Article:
Originally Posted by Bryhn
Because universal health care leaves no alternative. You don't have to send your child to public school. Universal health care will be the end of private pay, which is why people from those other countries come here for treatment. Those countries may not be there yet, but they are closer to it.
Universal health care is not what this country is about, and to compare it to education and police force is rediculous. We are talking about insurance not health care. Everyone gets healthcare already, so why add to the expense? Why make the middle class pay even more than they already do? Universal health care is a giant leap toward socialism, so you keep laughing and we'll see how happy you are when your 70 years old and you're not going to get treated like dear old Ted. Make no mistake health care will most likely be rationed and quality of care will be reduced.
What's up with the declarative statements? The USA is about adapting to the needs and desires of its polity, while remaining consistent with its constitution. Given that enough people are interested in some sort of nationalized health care to bring it to the table, I'd say it's perfectly American -- even if you disagree with the notion.
As far as the loss of choice... straw man. Health insurers aren't going anywhere, they'll just be forced to offer more specialized products. As you say: nobody forces you to go to public school in this country. Well, nobody will force you to accept nationalized health insurance if you'd rather keep your policy. Unlike education, however, you won't be taxed for it whether you use it or not: the plan appears to be that those who use it will pay for it.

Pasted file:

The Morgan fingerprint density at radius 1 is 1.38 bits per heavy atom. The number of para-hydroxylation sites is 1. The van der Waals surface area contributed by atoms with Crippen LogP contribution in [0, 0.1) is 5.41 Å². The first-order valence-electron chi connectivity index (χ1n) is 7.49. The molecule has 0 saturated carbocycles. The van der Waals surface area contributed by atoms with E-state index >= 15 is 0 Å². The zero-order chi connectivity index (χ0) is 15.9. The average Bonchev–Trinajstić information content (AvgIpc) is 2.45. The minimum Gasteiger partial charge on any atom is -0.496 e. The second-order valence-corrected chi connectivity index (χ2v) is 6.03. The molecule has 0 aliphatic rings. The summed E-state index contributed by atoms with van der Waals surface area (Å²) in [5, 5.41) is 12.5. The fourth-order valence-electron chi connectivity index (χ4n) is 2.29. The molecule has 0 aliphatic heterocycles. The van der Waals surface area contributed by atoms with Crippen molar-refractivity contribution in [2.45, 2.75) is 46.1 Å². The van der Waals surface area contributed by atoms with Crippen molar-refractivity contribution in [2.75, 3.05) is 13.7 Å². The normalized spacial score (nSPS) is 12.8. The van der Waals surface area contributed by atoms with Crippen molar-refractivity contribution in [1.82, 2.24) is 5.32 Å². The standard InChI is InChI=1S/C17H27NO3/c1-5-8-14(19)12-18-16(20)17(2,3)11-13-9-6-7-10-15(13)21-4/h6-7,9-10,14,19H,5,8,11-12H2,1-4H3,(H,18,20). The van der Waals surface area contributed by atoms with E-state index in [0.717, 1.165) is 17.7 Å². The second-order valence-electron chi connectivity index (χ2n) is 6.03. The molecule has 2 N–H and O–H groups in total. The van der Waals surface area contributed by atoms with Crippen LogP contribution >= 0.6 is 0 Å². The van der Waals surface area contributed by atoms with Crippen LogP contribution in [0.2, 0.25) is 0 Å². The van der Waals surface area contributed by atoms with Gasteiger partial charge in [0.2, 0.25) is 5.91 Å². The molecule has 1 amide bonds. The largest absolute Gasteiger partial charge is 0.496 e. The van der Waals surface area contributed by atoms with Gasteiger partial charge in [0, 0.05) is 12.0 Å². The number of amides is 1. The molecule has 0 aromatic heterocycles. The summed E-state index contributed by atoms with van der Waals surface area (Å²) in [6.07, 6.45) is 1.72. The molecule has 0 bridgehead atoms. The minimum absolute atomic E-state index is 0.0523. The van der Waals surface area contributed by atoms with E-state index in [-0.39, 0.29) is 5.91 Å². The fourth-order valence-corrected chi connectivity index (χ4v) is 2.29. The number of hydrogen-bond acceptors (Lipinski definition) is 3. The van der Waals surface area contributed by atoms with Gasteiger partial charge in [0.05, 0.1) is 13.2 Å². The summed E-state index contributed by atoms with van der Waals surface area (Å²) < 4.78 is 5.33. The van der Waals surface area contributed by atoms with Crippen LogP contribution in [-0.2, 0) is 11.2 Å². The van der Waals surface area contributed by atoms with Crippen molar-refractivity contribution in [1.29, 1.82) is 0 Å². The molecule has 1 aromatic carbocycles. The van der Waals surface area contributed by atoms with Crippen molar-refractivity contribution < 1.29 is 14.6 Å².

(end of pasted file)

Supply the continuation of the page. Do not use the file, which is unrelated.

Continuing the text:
As far as people from other countries coming here to use our hospitals, you neglect to add that those that do are rich and can afford to go to the best clinics and doctors in the world, not Average Joes like you and I. By and large, socialized medicine in the countries I listed has been an unqualified success.
As far as "making the middle class pay more," I'm not buying it, Brhyn. You and I both already pay for the uninsured folks who use emergency rooms in taxes and inflated premiums. Add to that immense, inefficient bureacracies and ridiculous executive salaries. If the private health insurance companies offer such a better product, they shouldn't be afraid to compete against it in the free market -- my guess is they can't and they know it.
I don't mean to sound harsh, but really all you appear to have are unsubstantiated declarations of this dystopian future tha will happen if something like a public option were to come to be. Where are your arguments? If you think comparing UH with other socialistic amenities of American life is ridiculous, back up your argument. I happen to not see why such comparisons are out of bounds.